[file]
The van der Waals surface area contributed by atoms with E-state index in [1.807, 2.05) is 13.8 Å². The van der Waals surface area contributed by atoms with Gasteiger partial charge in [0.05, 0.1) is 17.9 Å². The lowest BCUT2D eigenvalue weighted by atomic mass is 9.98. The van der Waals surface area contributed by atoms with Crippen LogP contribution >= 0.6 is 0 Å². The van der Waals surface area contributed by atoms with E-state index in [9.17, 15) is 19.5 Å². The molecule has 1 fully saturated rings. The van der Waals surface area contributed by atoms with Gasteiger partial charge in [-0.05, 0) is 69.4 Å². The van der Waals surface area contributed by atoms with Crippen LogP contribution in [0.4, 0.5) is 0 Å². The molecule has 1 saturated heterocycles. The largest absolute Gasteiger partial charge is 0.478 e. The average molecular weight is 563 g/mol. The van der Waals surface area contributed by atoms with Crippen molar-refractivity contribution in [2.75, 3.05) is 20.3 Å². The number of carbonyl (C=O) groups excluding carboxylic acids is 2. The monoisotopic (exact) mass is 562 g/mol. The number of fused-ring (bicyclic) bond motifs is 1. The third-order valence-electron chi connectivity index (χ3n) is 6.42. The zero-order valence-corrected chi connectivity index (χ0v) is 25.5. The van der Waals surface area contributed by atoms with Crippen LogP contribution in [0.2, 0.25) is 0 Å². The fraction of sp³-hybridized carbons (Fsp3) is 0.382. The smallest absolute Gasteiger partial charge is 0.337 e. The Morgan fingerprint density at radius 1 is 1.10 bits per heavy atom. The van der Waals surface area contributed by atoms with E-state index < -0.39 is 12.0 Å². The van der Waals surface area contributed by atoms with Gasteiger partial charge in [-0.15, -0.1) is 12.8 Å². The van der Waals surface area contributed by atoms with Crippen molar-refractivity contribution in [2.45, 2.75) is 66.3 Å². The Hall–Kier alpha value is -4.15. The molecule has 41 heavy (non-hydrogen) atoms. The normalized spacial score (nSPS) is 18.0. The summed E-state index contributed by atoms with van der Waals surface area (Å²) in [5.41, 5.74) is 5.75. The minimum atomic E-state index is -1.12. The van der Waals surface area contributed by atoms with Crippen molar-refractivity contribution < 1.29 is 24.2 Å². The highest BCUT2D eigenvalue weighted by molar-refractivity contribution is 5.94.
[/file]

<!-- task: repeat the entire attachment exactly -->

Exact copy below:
The van der Waals surface area contributed by atoms with E-state index in [1.807, 2.05) is 13.8 Å². The van der Waals surface area contributed by atoms with Gasteiger partial charge in [0.05, 0.1) is 17.9 Å². The lowest BCUT2D eigenvalue weighted by atomic mass is 9.98. The van der Waals surface area contributed by atoms with Crippen LogP contribution >= 0.6 is 0 Å². The van der Waals surface area contributed by atoms with E-state index in [9.17, 15) is 19.5 Å². The molecule has 1 fully saturated rings. The van der Waals surface area contributed by atoms with Gasteiger partial charge in [-0.05, 0) is 69.4 Å². The van der Waals surface area contributed by atoms with Crippen LogP contribution in [0.4, 0.5) is 0 Å². The molecule has 1 saturated heterocycles. The largest absolute Gasteiger partial charge is 0.478 e. The average molecular weight is 563 g/mol. The van der Waals surface area contributed by atoms with Crippen molar-refractivity contribution in [2.75, 3.05) is 20.3 Å². The number of carbonyl (C=O) groups excluding carboxylic acids is 2. The monoisotopic (exact) mass is 562 g/mol. The number of fused-ring (bicyclic) bond motifs is 1. The third-order valence-electron chi connectivity index (χ3n) is 6.42. The zero-order valence-corrected chi connectivity index (χ0v) is 25.5. The van der Waals surface area contributed by atoms with Crippen LogP contribution in [0.2, 0.25) is 0 Å². The fraction of sp³-hybridized carbons (Fsp3) is 0.382. The smallest absolute Gasteiger partial charge is 0.337 e. The Morgan fingerprint density at radius 1 is 1.10 bits per heavy atom. The van der Waals surface area contributed by atoms with E-state index < -0.39 is 12.0 Å². The van der Waals surface area contributed by atoms with Gasteiger partial charge in [-0.15, -0.1) is 12.8 Å². The van der Waals surface area contributed by atoms with Crippen molar-refractivity contribution in [2.45, 2.75) is 66.3 Å². The Hall–Kier alpha value is -4.15. The molecule has 41 heavy (non-hydrogen) atoms. The normalized spacial score (nSPS) is 18.0. The summed E-state index contributed by atoms with van der Waals surface area (Å²) in [5.41, 5.74) is 5.75. The minimum atomic E-state index is -1.12. The van der Waals surface area contributed by atoms with Crippen molar-refractivity contribution < 1.29 is 24.2 Å². The highest BCUT2D eigenvalue weighted by molar-refractivity contribution is 5.94.